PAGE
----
Apple’s iBooks Textbooks: 4 Reasons to Be Skeptical

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I should know better than to look at a new Apple creation and call it an outright failure. The company’s batting average is too high lately. There’s not a lot of room for nay-saying.

Still, I think a dose of skepticism doesn’t hurt with Apple’s latest announcement of iBooks Textbooks, a platform for publishing interactive, digital textbooks on the iPad. There’s no denying that interactive, digital textbooks are the future, but let’s not get too excited about Apple’s particular solution just yet.

(MORE: Apple Rolls Out iPad Textbooks, Publishing Software for Teachers)

Here are the challenges that iBooks Textbooks will have to overcome to be educational game-changers:

High Initial Cost

Because iPads start at $500 a pop — probably less in volume, educational pricing — they’ll be considered a luxury by taxpayers. Schools who want iPad textbooks will either have to lay out hundreds of thousands of dollars up front, or decide which students should be privileged enough to get the tablets first. Woe is the school board that has to make that decision. Also, unless a school goes all-in, it’ll still have to rely on paper textbooks, relegating iPads to gimmick status in a handful of classrooms.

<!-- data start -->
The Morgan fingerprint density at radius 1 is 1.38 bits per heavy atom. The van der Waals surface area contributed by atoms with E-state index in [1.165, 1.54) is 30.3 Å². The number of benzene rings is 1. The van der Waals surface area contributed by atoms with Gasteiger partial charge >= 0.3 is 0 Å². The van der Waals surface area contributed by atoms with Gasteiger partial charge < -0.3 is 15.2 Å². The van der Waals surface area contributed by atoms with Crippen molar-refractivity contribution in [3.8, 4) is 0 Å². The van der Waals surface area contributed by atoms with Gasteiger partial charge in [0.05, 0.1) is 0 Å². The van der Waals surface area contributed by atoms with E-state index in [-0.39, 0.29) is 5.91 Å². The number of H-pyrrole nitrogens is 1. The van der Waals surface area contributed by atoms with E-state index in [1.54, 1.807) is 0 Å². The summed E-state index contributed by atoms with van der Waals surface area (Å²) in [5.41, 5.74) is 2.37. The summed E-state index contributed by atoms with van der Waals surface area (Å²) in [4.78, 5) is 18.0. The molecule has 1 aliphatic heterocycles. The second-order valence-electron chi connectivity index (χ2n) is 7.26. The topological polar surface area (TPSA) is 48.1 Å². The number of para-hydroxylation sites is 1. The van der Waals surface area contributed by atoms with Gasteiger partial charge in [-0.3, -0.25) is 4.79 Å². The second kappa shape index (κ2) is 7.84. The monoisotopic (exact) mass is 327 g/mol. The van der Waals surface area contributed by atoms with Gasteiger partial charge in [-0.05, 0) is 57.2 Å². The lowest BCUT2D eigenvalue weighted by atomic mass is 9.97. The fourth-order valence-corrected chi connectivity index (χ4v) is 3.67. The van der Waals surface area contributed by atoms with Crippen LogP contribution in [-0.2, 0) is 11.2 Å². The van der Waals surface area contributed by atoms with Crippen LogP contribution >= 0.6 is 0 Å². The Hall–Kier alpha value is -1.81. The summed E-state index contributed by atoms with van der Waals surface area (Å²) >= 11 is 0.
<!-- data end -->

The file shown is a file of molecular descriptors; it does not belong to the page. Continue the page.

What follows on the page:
Ongoing Risks

Putting a $500 tablet in the hands of a grade school student is a risk. The iPad could get damaged, scratched or stolen, especially if it leaves school grounds — a necessity if children are going to study at home. Replacing a lost or damaged textbook is much cheaper than replacing a tablet, which means parents might not want to put expensive tablets in the hands of their children. Until tablets as whole get a lot cheaper, this isn’t going to change.

The Books Aren’t Really Cheaper

Apple’s promise of $15 textbooks seems like a welcome change from the typically exorbitant price of print books, but it could actually be more expensive for schools in the long run. As All Things Digital reports, publishers expect to sell e-book copies on a per student, per year basis, which means after five years, schools will have spent more money than they would have on a $75 print book – not including the cost of the iPad. And of course, e-books won’t be transferable between students or devices. While iBooks Textbooks may be better educational tools than print, they’re not cheaper.

The Chicken and Egg Problem

At launch, iBooks only has eight textbooks to choose from, TechCrunch reports. Although we can assume the number of books will increase over time, Apple now faces the same chicken and egg problem as any new platform: Schools won’t invest in iPads without enough textbooks to suit their specific needs, and publishers won’t make huge investments in this new kind of textbook unless there’s a large potential customer base.

(MORE: Apple’s Textbooks: Undeniably Cool, But Will They Help Students?)